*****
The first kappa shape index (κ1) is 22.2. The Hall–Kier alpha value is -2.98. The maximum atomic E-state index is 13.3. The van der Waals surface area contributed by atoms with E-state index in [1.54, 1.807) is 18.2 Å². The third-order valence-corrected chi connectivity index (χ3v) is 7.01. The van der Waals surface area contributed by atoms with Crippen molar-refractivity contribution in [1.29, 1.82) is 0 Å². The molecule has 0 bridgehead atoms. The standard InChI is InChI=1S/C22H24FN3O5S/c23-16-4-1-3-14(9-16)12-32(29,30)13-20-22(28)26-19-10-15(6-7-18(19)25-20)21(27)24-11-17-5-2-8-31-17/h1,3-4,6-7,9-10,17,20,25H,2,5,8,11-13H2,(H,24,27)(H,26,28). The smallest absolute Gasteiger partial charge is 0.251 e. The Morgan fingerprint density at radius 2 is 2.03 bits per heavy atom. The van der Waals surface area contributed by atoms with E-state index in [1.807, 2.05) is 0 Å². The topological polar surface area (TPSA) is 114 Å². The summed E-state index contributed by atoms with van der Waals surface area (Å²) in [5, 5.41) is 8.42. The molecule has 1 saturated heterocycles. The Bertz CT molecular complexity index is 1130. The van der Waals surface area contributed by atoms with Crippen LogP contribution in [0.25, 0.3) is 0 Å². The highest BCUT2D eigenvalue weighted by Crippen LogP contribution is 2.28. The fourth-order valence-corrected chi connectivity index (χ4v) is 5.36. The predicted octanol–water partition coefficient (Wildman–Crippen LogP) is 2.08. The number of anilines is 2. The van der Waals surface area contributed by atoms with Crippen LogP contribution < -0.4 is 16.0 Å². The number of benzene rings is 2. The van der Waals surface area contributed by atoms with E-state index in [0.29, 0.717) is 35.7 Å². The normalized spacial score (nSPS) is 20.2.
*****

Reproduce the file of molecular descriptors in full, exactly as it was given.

The first kappa shape index (κ1) is 22.2. The Hall–Kier alpha value is -2.98. The maximum atomic E-state index is 13.3. The van der Waals surface area contributed by atoms with E-state index in [1.54, 1.807) is 18.2 Å². The third-order valence-corrected chi connectivity index (χ3v) is 7.01. The van der Waals surface area contributed by atoms with Crippen molar-refractivity contribution in [1.29, 1.82) is 0 Å². The molecule has 0 bridgehead atoms. The standard InChI is InChI=1S/C22H24FN3O5S/c23-16-4-1-3-14(9-16)12-32(29,30)13-20-22(28)26-19-10-15(6-7-18(19)25-20)21(27)24-11-17-5-2-8-31-17/h1,3-4,6-7,9-10,17,20,25H,2,5,8,11-13H2,(H,24,27)(H,26,28). The smallest absolute Gasteiger partial charge is 0.251 e. The Morgan fingerprint density at radius 2 is 2.03 bits per heavy atom. The van der Waals surface area contributed by atoms with E-state index in [1.807, 2.05) is 0 Å². The topological polar surface area (TPSA) is 114 Å². The summed E-state index contributed by atoms with van der Waals surface area (Å²) in [5, 5.41) is 8.42. The molecule has 1 saturated heterocycles. The Bertz CT molecular complexity index is 1130. The van der Waals surface area contributed by atoms with Crippen LogP contribution in [0.25, 0.3) is 0 Å². The highest BCUT2D eigenvalue weighted by Crippen LogP contribution is 2.28. The fourth-order valence-corrected chi connectivity index (χ4v) is 5.36. The predicted octanol–water partition coefficient (Wildman–Crippen LogP) is 2.08. The number of anilines is 2. The van der Waals surface area contributed by atoms with Crippen LogP contribution < -0.4 is 16.0 Å². The number of benzene rings is 2. The van der Waals surface area contributed by atoms with E-state index in [0.29, 0.717) is 35.7 Å². The normalized spacial score (nSPS) is 20.2.